So… don’t be a dick. Or do, if you like, but don’t expect people not to notice.
There are some ways I think I’ve worked by this motto quite well; I like to think I treat everyone the same, whether they’re an A-lister or an intern. I generally stayed out of office gossip. And I made a conscious effort to share opportunities with others.
There are other things I wouldn’t repeat if I had my time again; I wasn’t above using a bitter nickname at home for someone who was making work difficult. My expectations were once so high as a manager that I missed signs that explained why someone could be struggling. I used to indulge people when they asked if I’d had any nightmare celebrity encounters, whereas now I never do, because it may have just been an off-day and those tales travel fast.
You’ll make mistakes too, just don’t go on the offensive. Don’t make them your entire work persona, as some people do – the ones who thrive on being contrary, insensitive, aggressive or totalitarian. Those people aren’t getting their names mentioned for the right reasons, and they’re not helping themselves in the long run. As the saying goes, be nice to people on the way up – you never know who you’ll need on the way down. But also? Work’s just a whole lot better for everyone when you’re all on the same side.
7. Do what you love, love what you do
I’ve borrowed that title from a much-loved client, Holly Tucker, who has a brilliant book of the same.
Let me be the first to say that “loving” what you do does NOT mean that you’re walking on air in the office, that you never get stressed or resent work some days. You are human.
But we humans do spend a lot of our precious and limited time at work, so it does help to enjoy it or to find some kind of purpose in it. And that looks different for everyone – Hollywood is biased and tends to show only a few versions of it, but any job or cause can be one that somebody loves and takes pride in.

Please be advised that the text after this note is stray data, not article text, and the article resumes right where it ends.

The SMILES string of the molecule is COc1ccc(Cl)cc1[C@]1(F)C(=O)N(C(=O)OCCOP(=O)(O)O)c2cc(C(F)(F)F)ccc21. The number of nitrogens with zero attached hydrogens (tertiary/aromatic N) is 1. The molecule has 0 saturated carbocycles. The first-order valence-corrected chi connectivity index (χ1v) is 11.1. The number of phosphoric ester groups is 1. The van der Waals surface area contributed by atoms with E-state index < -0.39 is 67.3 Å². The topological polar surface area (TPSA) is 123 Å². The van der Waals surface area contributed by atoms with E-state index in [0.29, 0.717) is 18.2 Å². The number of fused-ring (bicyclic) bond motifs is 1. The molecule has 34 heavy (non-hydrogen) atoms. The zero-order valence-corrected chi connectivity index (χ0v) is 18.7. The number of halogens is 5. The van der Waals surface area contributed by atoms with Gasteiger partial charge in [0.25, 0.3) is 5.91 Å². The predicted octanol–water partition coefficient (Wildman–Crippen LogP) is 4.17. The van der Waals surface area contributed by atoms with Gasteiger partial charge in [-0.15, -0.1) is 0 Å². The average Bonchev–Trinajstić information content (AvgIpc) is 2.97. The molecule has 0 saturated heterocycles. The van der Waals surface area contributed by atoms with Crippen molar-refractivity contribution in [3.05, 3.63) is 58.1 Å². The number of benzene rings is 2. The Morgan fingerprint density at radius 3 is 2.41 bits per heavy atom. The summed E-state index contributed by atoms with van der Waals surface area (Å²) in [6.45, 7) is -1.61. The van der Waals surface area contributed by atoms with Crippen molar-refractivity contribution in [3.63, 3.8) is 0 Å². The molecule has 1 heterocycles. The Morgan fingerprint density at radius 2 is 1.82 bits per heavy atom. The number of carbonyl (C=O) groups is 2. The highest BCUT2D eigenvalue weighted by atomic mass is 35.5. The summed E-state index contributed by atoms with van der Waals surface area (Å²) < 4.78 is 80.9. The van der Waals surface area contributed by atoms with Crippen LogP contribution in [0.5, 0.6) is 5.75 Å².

So how do you foster and protect a love for what you do? Well, here’s my take.
- Firstly, I remember which bits of the job I love. For me, it’s the storytelling, it’s the end-to-end production (I love a project!), it’s working with inspiring people and amazing brands, it’s taking all these random elements and overcoming challenges to turn it into something with meaning together.
- If I’m lacking my usual get-up-and-go, I borrow this reminder: “I don’t have to this, I get to do this.” I look at the bigger picture for as long as I need to, to remember that it’s a privilege to work, to have choice and agency about the work, to earn good money and to take satisfaction from it too.
- I’m reminding myself more frequently of the wins – big and small. That might just be re-reading an email of appreciation from a client. It might be looking at the numbers and allowing myself to recognise how far I’ve come. Sometimes it’s as simple as the novelty of walking around or being with my family when everyone else is at work, because flexibility was one of my incentives for leaving the 9-5.
- I’m creating space and resources to outsource the bits I don’t love.
No relationship in life is thriving 100% of the time. Loving what you do, just like any other relationship, takes work. But if it means you being happier more days than not, if you feel like yourself in it, if it lifts you up and positively adds to your life – which has a ripple effect on everyone and everything else in it, by the way – then, I’ve found, the work is worth it.